Erlich and her six siblings were brought up in the strict Adass tradition of no access to television, radio, internet, magazines or newspapers. Her parents met at a Jewish youth club in London and in 1981 emigrated to Australia, where they joined Melbourne’s small Adass community. These so-called Adassniks, the most insular of the Haredi or ultra-Orthodox spectrum of Jews, live almost entirely within an eight-block radius of East St Kilda. Women are not expected to have careers but rather to raise large families, often with more than 10 children in each. Adass men dress as if they are roaming through 19th-century Europe, with tall mink fur hats, black silk knee-length coats, white pantaloons, stockings and black slip-on shoes. They are the closest Australia has to an Amish community. “I didn’t realise it was an unusual community until I left it,” says Erlich. “It was my way of life and I didn’t know anything else. We were told that ours was the best way of life and the superior way of life; it was just accepted that you didn’t interact with people who are not part of your community unless absolutely necessary.”
When Leifer began to take an interest in her, Erlich, then 15, was so naive that she had no idea that a kiss on the mouth “was something that could be done”. In any case, there was no reason to imagine that someone like Leifer could be a sexual predator. The Adass community had recruited her from Israel in 2000 to head the Adass Israel School in Elsternwick, which had around 500 children enrolled in the separate boys’ and girls’ campuses. Among the Adass, Leifer was a towering figure who inspired awe. “People looked up to her and listened to her as if hers were God’s words,” recalls Erlich. “She was someone who everyone looked up to and idolised. She was like an angel who had flown in from overseas.”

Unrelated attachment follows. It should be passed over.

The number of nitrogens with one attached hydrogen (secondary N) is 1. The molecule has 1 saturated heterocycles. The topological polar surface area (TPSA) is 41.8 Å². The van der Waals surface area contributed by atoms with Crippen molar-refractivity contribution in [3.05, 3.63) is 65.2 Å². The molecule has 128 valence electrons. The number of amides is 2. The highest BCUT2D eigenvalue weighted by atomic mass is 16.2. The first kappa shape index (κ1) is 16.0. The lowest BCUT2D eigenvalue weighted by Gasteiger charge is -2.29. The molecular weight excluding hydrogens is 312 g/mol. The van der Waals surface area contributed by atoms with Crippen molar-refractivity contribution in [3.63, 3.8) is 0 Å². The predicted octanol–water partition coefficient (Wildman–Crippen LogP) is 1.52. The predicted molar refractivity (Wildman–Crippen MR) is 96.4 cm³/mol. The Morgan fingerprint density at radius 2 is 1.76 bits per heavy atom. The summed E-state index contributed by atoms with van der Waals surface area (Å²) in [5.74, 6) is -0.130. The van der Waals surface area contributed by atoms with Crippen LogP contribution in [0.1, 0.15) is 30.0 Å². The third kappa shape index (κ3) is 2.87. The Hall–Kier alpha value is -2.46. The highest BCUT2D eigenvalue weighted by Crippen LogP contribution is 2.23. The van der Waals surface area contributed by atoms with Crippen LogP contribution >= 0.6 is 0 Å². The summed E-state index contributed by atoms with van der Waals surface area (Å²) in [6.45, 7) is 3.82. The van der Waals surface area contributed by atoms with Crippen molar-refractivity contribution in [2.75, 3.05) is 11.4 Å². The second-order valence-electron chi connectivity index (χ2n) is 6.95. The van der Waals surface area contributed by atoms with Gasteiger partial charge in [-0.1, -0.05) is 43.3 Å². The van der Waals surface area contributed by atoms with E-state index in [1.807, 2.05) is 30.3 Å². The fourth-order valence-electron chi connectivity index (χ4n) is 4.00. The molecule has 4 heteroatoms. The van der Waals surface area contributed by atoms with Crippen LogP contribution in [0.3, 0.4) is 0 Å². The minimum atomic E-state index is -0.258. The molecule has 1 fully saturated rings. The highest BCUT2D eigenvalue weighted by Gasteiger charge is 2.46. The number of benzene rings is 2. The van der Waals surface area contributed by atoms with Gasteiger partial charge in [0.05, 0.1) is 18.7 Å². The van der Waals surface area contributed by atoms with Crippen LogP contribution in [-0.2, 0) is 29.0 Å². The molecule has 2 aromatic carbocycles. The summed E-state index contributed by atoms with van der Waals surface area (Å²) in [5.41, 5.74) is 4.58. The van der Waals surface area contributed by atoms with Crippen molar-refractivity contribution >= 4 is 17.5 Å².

So when Leifer offered to give “private lessons” to Erlich, the student was flattered. “I would go to her office and study and she would put her arms around me,” she recalls. “I found it quite comforting, I felt quite loved and really special that she was giving me her attention.” But as the lessons progressed, first in Leifer’s office and then at her home, she says the principal began to rub her thighs against her student and slide her fingers up her legs. “I thought it was weird but it was also like, ‘Well, she is the boss, she is the adult here so it must be right.’”
The meetings would continue on and off for the next three years, with Leifer going further each time and Erlich becoming more confused about what was happening to her. “Every time we walk away as if it has never occurred… I have no one to talk to and even if I did what would I say,” she writes in her book. “It is much easier to make believe it is all OK.”
In his 2015 judgment against the Adass Israel School and Leifer, Justice Rush stated: “I accept that because of her [Erlich’s] extremely sheltered background she did not understand what was happening to her, particularly as to whether she was right or wrong.”
Erlich’s encounters with Leifer ended when she entered an arranged marriage at the age of 18 with a 23-year-old partner chosen by her parents. “I was very nervous,” she recalls of her first visit with her future husband. “Suddenly I was supposed to speak to this guy I didn’t know and have a conversation about marriage as my mother was in the next room listening in. We talked about the guiding principles of life and what sort of home you wanted to be in and what kind of kids you want to bring up. How many kids is never a question because birth control is not an option – you have to get the Rabbi’s permission for that.”
Within a week of their first meeting, she was engaged. “I met him [for the first time] at his house on a Monday… I met him four times over that week and I got engaged to him on the Saturday.”